Because that’s the thing. It’s easy for her to latch onto Brandon. She latches onto him while she’s at Girls United, because it’s easy. She isn’t expected to protect him, or to have a relationship she’s never had before with him. She doesn’t really have to open up to him. (What does she tell him that can’t be found in her file? The file that Lena says early on shouldn’t define her?) However, once she begins to reveal what she needs—not necessarily from him, but from someone—it’s clear that he’s not ready to provide that. And that’s okay. A sixteen-year-old kid in his position should not be expected to have to prioritize having a kitchen table over killer speakers. But Callie would, if she went into independent living. It wouldn’t be outlaws in love—the show tells us that within the first five minutes, and hits it home in “The Honeymoon.” it would be Daphne’s Kraft Dinner. Some teenagers can make a go at that, but it doesn’t tend to go well on this show, and I highly doubt it would go well for Brandon, even if he and Callie were MFEO. But this isn’t about Brandon. It’s about Callie. What Callie needs in order to be that kind, sassy-and-sweet girl we see glimpses of in passing.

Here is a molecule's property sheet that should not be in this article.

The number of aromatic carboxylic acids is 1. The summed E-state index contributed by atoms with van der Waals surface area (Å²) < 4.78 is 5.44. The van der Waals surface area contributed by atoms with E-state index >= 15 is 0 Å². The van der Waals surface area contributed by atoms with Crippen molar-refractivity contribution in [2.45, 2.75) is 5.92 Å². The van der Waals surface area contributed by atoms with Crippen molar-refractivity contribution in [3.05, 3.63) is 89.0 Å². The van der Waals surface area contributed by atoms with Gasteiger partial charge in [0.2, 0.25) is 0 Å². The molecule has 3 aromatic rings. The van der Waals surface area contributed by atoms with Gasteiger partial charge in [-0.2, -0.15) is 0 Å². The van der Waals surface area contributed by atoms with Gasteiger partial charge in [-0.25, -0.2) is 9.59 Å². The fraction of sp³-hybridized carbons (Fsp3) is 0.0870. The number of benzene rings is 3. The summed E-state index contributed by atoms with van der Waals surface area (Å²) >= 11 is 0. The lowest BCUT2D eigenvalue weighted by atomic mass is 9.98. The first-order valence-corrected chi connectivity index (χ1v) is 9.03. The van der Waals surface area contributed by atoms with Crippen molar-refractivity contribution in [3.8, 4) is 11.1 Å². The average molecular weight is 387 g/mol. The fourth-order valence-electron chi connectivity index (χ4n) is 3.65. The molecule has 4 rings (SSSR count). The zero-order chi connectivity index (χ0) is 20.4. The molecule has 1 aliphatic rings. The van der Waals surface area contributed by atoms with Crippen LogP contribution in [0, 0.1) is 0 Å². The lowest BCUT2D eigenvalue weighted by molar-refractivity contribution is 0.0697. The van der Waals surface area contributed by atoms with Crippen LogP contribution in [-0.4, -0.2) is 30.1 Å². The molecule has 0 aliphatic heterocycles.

To become that girl, Callie needs a family—parents. She doesn’t realize how much until she lets herself truly remember her mother in “Padre.” Once she does that, once she remembers everything, truth that isn’t in her file, and reveals it to Stef—not Brandon, not even Jude—when she allows herself to be comforted, to be mothered, she really opens up. It’s spelled out—literally, wonderfully—in the next episode. She takes care of remembering Jude’s “secret birthday,” in a way that symbolizes the hiding, secreting, and squirreling away treats and food for him, the way she’s done for six years, and then she shares it with their family. She’s beginning to give over the reins.